Comprehension of natural and synthetic speech: effects of predictability on the verification of sentences controlled for intelligibility

David B. Pisoni, Laura M. Manous, Michael J. Dedina

Research output: Contribution to journalArticle

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Abstract

A sentence verification task (SVT) was used to study the effects of sentence predictability on comprehension of natural speech and synthetic speech that was controlled for intelligibility. Sentences generated using synthetic speech were matched on intelligibility with natural speech using results obtained from a separate sentence transcription task. In the main experiment, the sentence verification task included both true and false sentences that varied in predictability. Results showed differences in verification speed between natural and synthetic sentences, despite the fact that these materials were equated for intelligibility. This finding suggests that the differences in perception and comprehension between natural and synthetic speech go beyond segmental intelligibility as measured by transcription accuracy. The observed differences in response times appear to be related to the cognitive processes involved in understanding and verifying the truth value of short sentences. Reliable effects of predictability on error rates and response latencies were also observed. High-predictability sentences displayed lower error rates and faster response times than low-predictability sentences. However, predictability did not have differential effects on the processing of synthetic speech as expected. The results demonstrate the need to develop new measures of sentence comprehension that can be used to study speech communication at processing levels above and beyond those indexed through transcription tasks, or forced-choice intelligibility tests such as the Modified Rhyme Test (MRT) or the Diagnostic Rhyme Test (DRT).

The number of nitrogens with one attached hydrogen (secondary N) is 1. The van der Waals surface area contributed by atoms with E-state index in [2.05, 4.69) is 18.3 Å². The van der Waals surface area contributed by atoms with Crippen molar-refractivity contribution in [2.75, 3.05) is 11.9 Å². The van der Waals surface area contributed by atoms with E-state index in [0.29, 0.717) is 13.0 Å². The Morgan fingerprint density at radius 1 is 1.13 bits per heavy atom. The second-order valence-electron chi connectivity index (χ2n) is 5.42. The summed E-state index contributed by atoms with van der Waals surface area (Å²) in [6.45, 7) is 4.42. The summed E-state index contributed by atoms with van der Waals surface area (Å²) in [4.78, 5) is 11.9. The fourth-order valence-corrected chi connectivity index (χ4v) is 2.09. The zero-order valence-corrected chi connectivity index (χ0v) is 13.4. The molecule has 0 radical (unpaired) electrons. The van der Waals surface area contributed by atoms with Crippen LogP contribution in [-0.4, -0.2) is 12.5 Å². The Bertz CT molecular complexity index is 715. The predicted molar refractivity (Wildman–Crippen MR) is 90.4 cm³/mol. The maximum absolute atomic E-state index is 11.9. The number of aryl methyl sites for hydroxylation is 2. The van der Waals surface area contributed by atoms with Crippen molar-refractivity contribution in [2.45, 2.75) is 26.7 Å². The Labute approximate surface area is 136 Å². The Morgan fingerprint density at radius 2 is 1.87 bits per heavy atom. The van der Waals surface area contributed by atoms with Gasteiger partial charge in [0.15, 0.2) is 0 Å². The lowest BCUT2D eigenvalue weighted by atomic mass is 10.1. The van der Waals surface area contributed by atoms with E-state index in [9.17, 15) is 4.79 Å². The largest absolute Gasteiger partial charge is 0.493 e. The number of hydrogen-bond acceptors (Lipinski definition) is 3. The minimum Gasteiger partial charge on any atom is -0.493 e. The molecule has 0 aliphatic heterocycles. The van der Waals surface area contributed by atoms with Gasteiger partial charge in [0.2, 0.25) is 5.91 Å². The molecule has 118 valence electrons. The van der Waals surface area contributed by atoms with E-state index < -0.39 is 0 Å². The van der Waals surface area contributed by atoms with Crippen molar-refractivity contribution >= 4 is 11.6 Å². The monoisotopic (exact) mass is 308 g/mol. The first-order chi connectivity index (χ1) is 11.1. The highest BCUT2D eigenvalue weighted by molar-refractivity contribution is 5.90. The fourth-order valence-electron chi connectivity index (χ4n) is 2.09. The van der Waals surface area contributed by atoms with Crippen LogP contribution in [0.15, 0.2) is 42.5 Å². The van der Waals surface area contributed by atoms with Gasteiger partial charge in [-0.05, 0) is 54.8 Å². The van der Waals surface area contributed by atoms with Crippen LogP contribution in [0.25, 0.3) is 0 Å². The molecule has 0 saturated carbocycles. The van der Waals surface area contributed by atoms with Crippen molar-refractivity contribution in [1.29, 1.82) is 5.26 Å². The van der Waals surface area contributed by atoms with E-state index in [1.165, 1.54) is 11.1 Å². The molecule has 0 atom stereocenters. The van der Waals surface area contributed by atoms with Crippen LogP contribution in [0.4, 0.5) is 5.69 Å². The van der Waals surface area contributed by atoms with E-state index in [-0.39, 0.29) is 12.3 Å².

Original languageEnglish (US)
Pages (from-to)303-320
Number of pages18
JournalComputer Speech and Language
Volume2
Issue number3-4
DOIs
StatePublished - Jan 1 1987

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ASJC Scopus subject areas

  • Software
  • Theoretical Computer Science
  • Human-Computer Interaction

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